Another party, that of extremist pro-Iranian Shi’ite leader
Muqtada al-Sadr, condemned the move as “distorting national unity.”
the government remained silent, Sunni opposition parties were vocal in their
condemnation. A spokesman for the Ba’ath Party declared that Barazani’s
proclamation could be seen as a support for the American occupation, which was
working for the division of Iraq. He added that it had been made at a time when
in Sudan, another American- Israeli plot was at work to tear apart the country
with the secession of the south following the referendum scheduled for January.
He also accused the Arab League of not doing anything about that attempt to tear
away parts of the Arab nation.
Other parties representing political and
religious Sunni organizations said they would never agree to a division of Iraq
and would fight it with all their might.
The question of Kirkuk is one of
the most difficult issues between the Kurds and the central government. Kirkuk
used to have a mostly Kurdish population, but many Kurds were forced away by
Saddam’s regime and replaced by Arabs. Following the first Gulf War in 1991,
American and British forces imposed a no-fly zone on the Kurdish region to
protect the Kurds from Saddam and let refugees return after the
Their protection made it possible for the Kurdish autonomy to
prosper. Institutions of government were created, a local army, the Peshmerga,
was set up with the help of the US and the economy flourished. Iraqi Kurdistan
developed rapidly and became a state within the state.
With the fall of
Saddam, the Kurds began expelling the recent Arab settlers from Kirkuk, with
Kurds taking their place. The new central government set up by the Americans
bitterly opposed the move – all the more so since in and around Kirkuk are huge
oil resources estimated at 4 percent of the world’s total.
brought about the inclusion of an article in the new Iraqi constitution which
sets down ways to settle the dispute over the areas in question, among them
holding a census of the population, followed by a referendum or further
The census was never carried out and the conflict is still
THERE ARE other thorny issues between the Kurdistan region and the
central government, such as what should be Kurdistan’s share of the Iraqi
budget; can the Kurdistan government issue oil exploitation contracts to foreign
companies; and the Kurds refusal to integrate the Peshmerga into the national
army as the central government wants. But Kirkuk is by far the largest problem,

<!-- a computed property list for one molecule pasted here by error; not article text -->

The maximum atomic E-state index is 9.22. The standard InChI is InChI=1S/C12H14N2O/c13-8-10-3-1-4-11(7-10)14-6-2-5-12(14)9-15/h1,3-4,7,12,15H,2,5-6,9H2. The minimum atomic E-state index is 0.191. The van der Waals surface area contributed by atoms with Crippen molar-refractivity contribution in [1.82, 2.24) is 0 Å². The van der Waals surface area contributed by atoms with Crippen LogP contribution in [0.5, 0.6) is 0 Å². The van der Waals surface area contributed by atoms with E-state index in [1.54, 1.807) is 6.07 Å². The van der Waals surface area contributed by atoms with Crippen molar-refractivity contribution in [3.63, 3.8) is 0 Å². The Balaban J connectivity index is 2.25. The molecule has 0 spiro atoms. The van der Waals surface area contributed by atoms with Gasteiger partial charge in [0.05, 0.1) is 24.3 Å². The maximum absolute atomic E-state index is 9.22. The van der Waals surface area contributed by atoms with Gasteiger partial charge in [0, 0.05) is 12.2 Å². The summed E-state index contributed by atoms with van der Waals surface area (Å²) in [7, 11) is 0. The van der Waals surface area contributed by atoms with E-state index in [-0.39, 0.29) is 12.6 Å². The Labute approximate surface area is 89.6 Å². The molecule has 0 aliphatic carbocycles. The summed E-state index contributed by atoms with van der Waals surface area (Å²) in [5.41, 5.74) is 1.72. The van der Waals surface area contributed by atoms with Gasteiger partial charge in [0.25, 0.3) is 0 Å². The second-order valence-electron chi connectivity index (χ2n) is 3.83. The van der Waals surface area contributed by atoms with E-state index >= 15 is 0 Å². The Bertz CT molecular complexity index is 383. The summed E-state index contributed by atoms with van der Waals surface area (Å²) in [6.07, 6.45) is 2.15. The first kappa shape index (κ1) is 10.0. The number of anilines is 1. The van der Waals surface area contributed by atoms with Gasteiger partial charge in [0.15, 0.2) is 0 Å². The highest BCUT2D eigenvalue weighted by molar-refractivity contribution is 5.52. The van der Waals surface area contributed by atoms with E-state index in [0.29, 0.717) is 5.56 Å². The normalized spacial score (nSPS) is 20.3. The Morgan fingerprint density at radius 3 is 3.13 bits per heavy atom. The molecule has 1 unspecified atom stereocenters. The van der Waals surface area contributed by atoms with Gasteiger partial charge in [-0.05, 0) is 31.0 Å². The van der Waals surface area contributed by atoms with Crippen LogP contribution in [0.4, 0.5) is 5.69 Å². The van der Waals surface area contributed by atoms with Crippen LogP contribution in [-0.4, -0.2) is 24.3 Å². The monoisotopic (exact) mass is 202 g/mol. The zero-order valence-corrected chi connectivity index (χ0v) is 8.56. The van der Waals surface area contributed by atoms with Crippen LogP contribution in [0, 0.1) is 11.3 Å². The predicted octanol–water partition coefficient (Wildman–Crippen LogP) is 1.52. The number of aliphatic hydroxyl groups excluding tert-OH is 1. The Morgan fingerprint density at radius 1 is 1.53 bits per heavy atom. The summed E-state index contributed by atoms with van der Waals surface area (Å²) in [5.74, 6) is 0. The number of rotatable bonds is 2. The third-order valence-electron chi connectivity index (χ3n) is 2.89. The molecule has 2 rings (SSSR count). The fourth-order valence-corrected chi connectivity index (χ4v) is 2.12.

and the aggressive declarations from both sides hint at a very real threat of
Following Barazani’s declarations, the government of Kurdistan
ordered all Peshmerga units to merge into one army and four new regiments to be
created. These units had previously been affiliated with the two main coalition
parties (as a result of the 1981 revolt). All told there will be 20 regiments, a
considerable force. This move was undoubtedly a provocation showing that the
Kurdish region is getting ready for all eventualities.
statements from the Kurdish side have tried to play down the crisis. While Kurds
have the natural right to demand self-determination, they said, this does not
mean that Kurdistan is about to secede from Iraq; indeed Kurdistan intends to
remain “within the framework of the Iraqi nation.” One can assume that the
leaders of Kurdistan were taking advantage of the impotence of the central
government to strengthen the position of their region.
They saw a unique
opportunity to extract a maximum of concessions from Maliki, who was facing
great difficulties in forming a government.
They submitted a list of 19
demands, including those mentioned earlier, as a condition for joining his
government. Without Kurdish support, there can be no viable central government.
Last week, Maliki finally presented his new government, composed of 42
ministries, to the parliament, but with only 33 ministers. Maliki himself
temporarily kept nine sensitive portfolios, among them Defense, because of lack
of agreement with some of the parties. The Kurdish bloc got six ministries, but
the conflict is far from over.
The Kurdish problem has far-reaching
implications. Iraq’s neighbors – Turkey, Iran and Syria – follow with concern
the Kurdish awakening in Iraq. They all have large Kurdish minorities, and they
all had to deal with Kurdish organizations demanding if not independence, at
least a measure of autonomy.
There have been bloody
Should the Kurds in Iraq become independent or get greater
autonomy, this would lead neighboring Kurdish minorities to make similar claims.
It could also lead to unrest in other Arab countries where large minorities are
not happy with their destiny, such as Berbers in Algeria and Morocco or Copts in
Egypt. Thus Kurdistan’s fight for autonomy might have a domino
effect.The writer, a former ambassador Romania, Egypt and Sweden, is a
fellow of the Jerusalem Center for Public Affairs.